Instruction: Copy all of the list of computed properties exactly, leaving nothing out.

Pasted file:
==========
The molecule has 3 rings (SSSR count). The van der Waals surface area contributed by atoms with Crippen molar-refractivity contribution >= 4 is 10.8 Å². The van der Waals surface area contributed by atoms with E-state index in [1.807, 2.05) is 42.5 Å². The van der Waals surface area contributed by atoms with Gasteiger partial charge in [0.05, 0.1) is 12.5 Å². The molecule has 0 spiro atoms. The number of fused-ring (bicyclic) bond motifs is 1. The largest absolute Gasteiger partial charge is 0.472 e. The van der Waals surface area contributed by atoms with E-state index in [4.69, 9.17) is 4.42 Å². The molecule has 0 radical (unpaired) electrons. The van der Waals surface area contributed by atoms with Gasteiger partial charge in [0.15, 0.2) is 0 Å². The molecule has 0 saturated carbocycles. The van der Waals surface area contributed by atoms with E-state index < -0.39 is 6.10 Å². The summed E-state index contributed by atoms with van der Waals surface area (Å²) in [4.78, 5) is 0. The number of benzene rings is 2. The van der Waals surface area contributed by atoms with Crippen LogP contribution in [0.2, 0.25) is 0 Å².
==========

The molecule has 3 rings (SSSR count). The van der Waals surface area contributed by atoms with Crippen molar-refractivity contribution >= 4 is 10.8 Å². The van der Waals surface area contributed by atoms with E-state index in [1.807, 2.05) is 42.5 Å². The van der Waals surface area contributed by atoms with Gasteiger partial charge in [0.05, 0.1) is 12.5 Å². The molecule has 0 spiro atoms. The number of fused-ring (bicyclic) bond motifs is 1. The largest absolute Gasteiger partial charge is 0.472 e. The van der Waals surface area contributed by atoms with E-state index in [4.69, 9.17) is 4.42 Å². The molecule has 0 radical (unpaired) electrons. The van der Waals surface area contributed by atoms with Gasteiger partial charge in [0.15, 0.2) is 0 Å². The molecule has 0 saturated carbocycles. The van der Waals surface area contributed by atoms with E-state index < -0.39 is 6.10 Å². The summed E-state index contributed by atoms with van der Waals surface area (Å²) in [4.78, 5) is 0. The number of benzene rings is 2. The van der Waals surface area contributed by atoms with Crippen LogP contribution in [0.2, 0.25) is 0 Å².